“According to people familiar with the matter, Barr has tasked outside prosecutors — in the deputy attorney general’s office and from the U.S. Attorney’s Office in St. Louis — to review the handling of the criminal case against former Trump national security adviser Michael T. Flynn and other sensitive national security and public corruption prosecutions in the U.S. attorney’s office in Washington.”

          https://www.washingtonpost.com/politics/trump-appears-to-escalate-standoff-with-attorney-general-and-justice-dept-declaring-on-twitter-a-legal-right-to-influence-criminal-cases/2020/02/14/8c152c36-4f2f-11ea-bf44-f5043eb3918a_story.html

          Like

        • “Again, you are simply assuming Barr’s bad faith. If you are able to determine that a particular sentence is excessive outside of any political considerations, why do you assume that Barr isn’t able to do so?”

          The distinction between his treatment of Stone and other lesser known cases where sentencing was just as egregious or worse.

          For everyone else who isn’t connected to Trump, he’s in favor of harsher sentencing.

          Like

        • jnc:

          For everyone else who isn’t connected to Trump, he’s in favor of harsher sentencing.

          I haven’t been privy to his thinking on everyone else, so I have no way of knowing that. Are there cases similar to Stone’s that Barr was involved in where he advocated for a harsher sentence?

          Like

  2. Barr explains the Stone situation (and criticizes Trump):

    https://abcnews.go.com/Politics/barr-blasts-trumps-tweets-stone-case-impossible-job/story?id=68963276

    I genuinely don’t understand the bashing of Barr. He is, from what I can tell, far and away the most straight forward, stand-up and respectable guy in the entire Trump administration.

    Liked by 1 person

    • The goal is to make anybody who works for the Trump administration pay an enormous, career-ending price.

      Liked by 1 person

      • McWing:

        The goal is to make anybody who works for the Trump administration pay an enormous, career-ending price.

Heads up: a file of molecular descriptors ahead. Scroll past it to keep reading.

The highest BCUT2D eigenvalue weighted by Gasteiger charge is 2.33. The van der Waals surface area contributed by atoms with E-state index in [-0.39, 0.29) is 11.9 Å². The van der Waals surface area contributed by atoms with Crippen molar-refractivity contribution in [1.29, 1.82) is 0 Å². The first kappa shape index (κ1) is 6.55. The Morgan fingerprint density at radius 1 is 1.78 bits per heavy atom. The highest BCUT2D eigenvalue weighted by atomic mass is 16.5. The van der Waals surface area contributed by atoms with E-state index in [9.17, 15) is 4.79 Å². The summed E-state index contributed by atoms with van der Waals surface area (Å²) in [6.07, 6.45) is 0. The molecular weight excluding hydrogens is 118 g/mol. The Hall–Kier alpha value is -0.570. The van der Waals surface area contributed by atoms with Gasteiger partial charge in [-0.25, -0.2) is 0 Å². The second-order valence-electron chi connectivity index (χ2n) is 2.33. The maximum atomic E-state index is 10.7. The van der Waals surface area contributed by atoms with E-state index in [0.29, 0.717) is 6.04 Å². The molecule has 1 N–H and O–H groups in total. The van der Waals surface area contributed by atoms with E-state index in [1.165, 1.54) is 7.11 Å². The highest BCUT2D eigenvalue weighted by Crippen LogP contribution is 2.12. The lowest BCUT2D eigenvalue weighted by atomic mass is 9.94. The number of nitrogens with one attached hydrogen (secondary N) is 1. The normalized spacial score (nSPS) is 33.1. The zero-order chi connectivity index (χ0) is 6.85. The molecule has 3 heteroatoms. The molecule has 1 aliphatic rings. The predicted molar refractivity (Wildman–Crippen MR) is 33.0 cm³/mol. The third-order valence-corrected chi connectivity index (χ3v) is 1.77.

Yeah, I mean I understand the attacks on Barr coming from politicos like Schumer and Pelosi, or from partisans in the media. And as one of the most reputable members of Trump’s administration, it makes a kind of perverted sense for them to target him. But for apparent non-partisans to immediately jump to the conclusion that Barr was unethically carrying water for Trump just doesn’t make sense to me. Based on my observations of Barr in the past, I was immediately skeptical of the notion that he was acting at Trumnp’s behest. Of all of the people around Trump, he strikes me as the very least likely to be a Trump crony. But he’s also not a Trump hater, which I suppose automatically discredits him in the Never-Trump world.

        It’s kind of ironic. Barr getting painted as a partisan willing to politicize the DOJ in favor of Trump looks to me like the direct result of his unwillingness to allow (and his investigations into) the DOJ being politicized against Trump by the careerist bureaucracy.

        Liked by 1 person

    • Barr is definitely one of the most effective cabinet members Trump has and isn’t in the administration out of love for Trump but rather because he’s a true believer in the Unitary Executive theory of government.

      He’s also right that Trump is making his job a lot more difficult with his tweets.

      Liked by 1 person

      • I don’t there’s anybody in his administration whose job is made easier by his tweets.

        Liked by 1 person

        • I have trouble believing that after 3+ years he can’t be a bit more circumspect in his tweets. I disagree with a lot of his policies but I don’t blame him for those. I do however blame him for trivializing the office of the presidency with his impulsive outbursts…………my opinion only.

          Liked by 1 person

        • I think that’s 100% fair. He is trivializing the presidency, but he trivializes it almost any time he speaks. When he’s extemporaneous, he’s . . . something else. Lots of word salad. Some of his answers to like, policy questions, end up with him talking about how great his book he wrote was and how it was the bestselling of some metric. His weird obsession with the turn out at his inauguration.

          I don’t actually think he’s a bad president, or that many of his decisions are especially worse compared to other presidents but sometimes he’s very hard to listen to.

          This is an example of him being kind of intelligible:

          If I spent more time, I can find more examples of levels of incoherence that I’m pretty sure are unmatched by previous US president.

          And I think at least half the people who are going to vote for Trump would also like him to stop Tweeting so much.

          Covfefe!

          Like